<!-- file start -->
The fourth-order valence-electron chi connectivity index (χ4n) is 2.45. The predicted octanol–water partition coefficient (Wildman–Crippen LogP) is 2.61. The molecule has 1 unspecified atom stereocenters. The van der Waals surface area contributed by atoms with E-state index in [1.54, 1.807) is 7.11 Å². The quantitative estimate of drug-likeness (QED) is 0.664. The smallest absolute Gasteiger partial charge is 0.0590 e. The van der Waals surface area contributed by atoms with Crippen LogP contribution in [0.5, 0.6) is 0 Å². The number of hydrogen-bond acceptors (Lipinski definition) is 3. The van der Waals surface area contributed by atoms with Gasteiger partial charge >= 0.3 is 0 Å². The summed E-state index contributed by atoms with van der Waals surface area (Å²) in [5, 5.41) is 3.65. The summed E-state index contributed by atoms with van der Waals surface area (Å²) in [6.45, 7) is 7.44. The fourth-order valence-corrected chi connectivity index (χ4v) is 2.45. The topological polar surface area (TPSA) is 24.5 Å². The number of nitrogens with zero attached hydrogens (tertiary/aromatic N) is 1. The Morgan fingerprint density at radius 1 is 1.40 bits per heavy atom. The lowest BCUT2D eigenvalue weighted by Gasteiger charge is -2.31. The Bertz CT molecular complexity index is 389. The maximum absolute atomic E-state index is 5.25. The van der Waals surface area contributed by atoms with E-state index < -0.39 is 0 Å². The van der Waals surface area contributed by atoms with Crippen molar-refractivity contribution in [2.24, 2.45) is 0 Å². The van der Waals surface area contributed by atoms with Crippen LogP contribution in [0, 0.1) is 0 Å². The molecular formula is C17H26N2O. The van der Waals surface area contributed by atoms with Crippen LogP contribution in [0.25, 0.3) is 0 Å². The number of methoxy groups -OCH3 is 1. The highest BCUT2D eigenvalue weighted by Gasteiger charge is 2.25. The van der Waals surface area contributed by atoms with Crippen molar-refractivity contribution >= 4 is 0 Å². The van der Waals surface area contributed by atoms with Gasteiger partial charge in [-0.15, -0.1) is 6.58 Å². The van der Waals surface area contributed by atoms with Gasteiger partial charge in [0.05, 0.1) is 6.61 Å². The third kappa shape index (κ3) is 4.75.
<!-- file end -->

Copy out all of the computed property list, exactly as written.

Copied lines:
The fourth-order valence-electron chi connectivity index (χ4n) is 2.45. The predicted octanol–water partition coefficient (Wildman–Crippen LogP) is 2.61. The molecule has 1 unspecified atom stereocenters. The van der Waals surface area contributed by atoms with E-state index in [1.54, 1.807) is 7.11 Å². The quantitative estimate of drug-likeness (QED) is 0.664. The smallest absolute Gasteiger partial charge is 0.0590 e. The van der Waals surface area contributed by atoms with Crippen LogP contribution in [0.5, 0.6) is 0 Å². The number of hydrogen-bond acceptors (Lipinski definition) is 3. The van der Waals surface area contributed by atoms with Gasteiger partial charge >= 0.3 is 0 Å². The summed E-state index contributed by atoms with van der Waals surface area (Å²) in [5, 5.41) is 3.65. The summed E-state index contributed by atoms with van der Waals surface area (Å²) in [6.45, 7) is 7.44. The fourth-order valence-corrected chi connectivity index (χ4v) is 2.45. The topological polar surface area (TPSA) is 24.5 Å². The number of nitrogens with zero attached hydrogens (tertiary/aromatic N) is 1. The Morgan fingerprint density at radius 1 is 1.40 bits per heavy atom. The lowest BCUT2D eigenvalue weighted by Gasteiger charge is -2.31. The Bertz CT molecular complexity index is 389. The maximum absolute atomic E-state index is 5.25. The van der Waals surface area contributed by atoms with E-state index < -0.39 is 0 Å². The van der Waals surface area contributed by atoms with Crippen molar-refractivity contribution in [2.24, 2.45) is 0 Å². The van der Waals surface area contributed by atoms with Crippen LogP contribution in [0, 0.1) is 0 Å². The molecular formula is C17H26N2O. The van der Waals surface area contributed by atoms with Crippen LogP contribution in [0.25, 0.3) is 0 Å². The number of methoxy groups -OCH3 is 1. The highest BCUT2D eigenvalue weighted by Gasteiger charge is 2.25. The van der Waals surface area contributed by atoms with Crippen molar-refractivity contribution >= 4 is 0 Å². The van der Waals surface area contributed by atoms with Gasteiger partial charge in [-0.15, -0.1) is 6.58 Å². The van der Waals surface area contributed by atoms with Gasteiger partial charge in [0.05, 0.1) is 6.61 Å². The third kappa shape index (κ3) is 4.75.